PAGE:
B here, there, everywhere

Share this article:
Enough of what you can't do online! This has been the mantra at MM&M in the past few weeks, and the brief for this month's Patient Marketing Report.

Not that we're deliberately being insensitive to the well-publicized issues facing pharmaceutical marketers using the web and social media channels in particular—after all, we were at the FDA hearings too.

But it hasn't escaped out attention that there are some very good things going on in the digital space; efforts that are playing to the strengths and the appropriateness of the channels they are adopting, according to the audiences they are targeting.

One of the keys is not to use social media for the sake of it. Contributors to these pages have made similar assessments. “Brands should not have a Facebook strategy, a Twitter strategy or even a social media strategy per se,” proclaimed Mary Pietrowski, director of marketing at Hologic, in May 2009. “Instead, they should have a clear, well-articulated marketing strategy that might include any of these tactics to deliver the right message to the right target at the right time in the right way.”

Easier said than done? Not necessarily. In the aforementioned Patient Marketing Report,  Ben Comer looks in detail at Gilead Sciences' “B Here” Hepatitis B awareness campaign, which targets the Asian American community where the disease is most prevalent in the US. The effort, designed by Awaken Interactive, combines social media mainstays, such as Facebook, Twitter and YouTube, with well-designed disease web sites, print and outdoor media and a series of entertaining and educational live events.

“We didn't do [social media] because it's the new thing, or it's cool, or because it's the next wave of tactics,” explained a hepatitis product manager at Gilead. “We used it because it made sense and it was aligned with our objectives. It wasn't like, ‘Hey, we're launching a social media campaign,' it was, ‘We're launching a disease awareness educational campaign that includes X, Y and Z and our website, live educational events and media outreach.”

Amen.

Of course, one of the elements that makes “B Here” so ripe for social media is that Gilead's Viread is the current category leader in Hepatitis B treatment and therefore it makes good sense to roll out a web-friendlier unbranded, disease-awareness campaign. “Viread is not even within sniffing distance of any of these events,” affirmed Awaken's Robby Stuckey. “There are certainly no tie-backs to any prescriptions or anything like that.”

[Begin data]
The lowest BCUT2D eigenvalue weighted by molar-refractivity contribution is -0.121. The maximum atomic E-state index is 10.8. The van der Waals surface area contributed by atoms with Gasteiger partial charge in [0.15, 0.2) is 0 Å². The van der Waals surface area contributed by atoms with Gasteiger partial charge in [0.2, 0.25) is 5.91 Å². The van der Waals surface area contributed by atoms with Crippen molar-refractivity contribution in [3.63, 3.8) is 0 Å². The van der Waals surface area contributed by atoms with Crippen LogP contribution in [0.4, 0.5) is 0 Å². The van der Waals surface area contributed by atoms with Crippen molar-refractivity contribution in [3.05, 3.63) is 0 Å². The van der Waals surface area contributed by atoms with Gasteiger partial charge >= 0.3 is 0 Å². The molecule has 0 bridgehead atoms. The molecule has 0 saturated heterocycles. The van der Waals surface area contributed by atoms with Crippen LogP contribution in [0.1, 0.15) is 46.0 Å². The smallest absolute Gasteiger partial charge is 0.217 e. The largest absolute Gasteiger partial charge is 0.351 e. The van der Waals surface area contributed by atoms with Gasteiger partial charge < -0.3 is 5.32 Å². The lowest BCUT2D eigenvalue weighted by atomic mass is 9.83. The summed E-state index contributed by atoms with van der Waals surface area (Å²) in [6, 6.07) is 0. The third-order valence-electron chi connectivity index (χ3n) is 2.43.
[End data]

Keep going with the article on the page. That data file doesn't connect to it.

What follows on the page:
B Here is no different than most other Web 2.0 initiatives in pharma, in that its official online pages have been stripped of their interactive functionality—namely the ability of users to comment and send direct messages, and the opportunity for Gilead to follow patients or even doctors. Purists will argue that such precautionary actions rob these channels of the very essence of what makes them social in the first place. I say that, in this case at least, it works very well, spurring numerous conversations and relationships to develop outside of the Gilead pages—none of which legally binds the company.

Speaking of impressive campaigns, the MM&M Awards 2010 program is open for business on February 8. You have until May 28 to enter the most prestigious and relevant awards in the business, so check out page 34 for details. Good luck.
Share this article:
You must be a registered member of MMM to post a comment.
close

Next Article in Features

Email Newsletters

More in Features

Read the complete September 2014 Digital Edition

Read the complete September 2014 Digital Edition

Click the above link to access the complete Digital Edition of the August 2014 issue of MM&M, with all text, charts and pictures.

Medical marketing needs mainstream Mad Men

Medical marketing needs mainstream Mad Men

Agencies must generate emotional resonance with the target audience, not unlike Apple, Pepsi or Nike

Are discounts cutting out co-pays?

GSK's decision to cut Advair's price spurred some PBMs to put it back on formulary. Will drugmaker discounts diminish the need for loyalty programs? How can these programs stay relevant beyond giving co-pay assistance?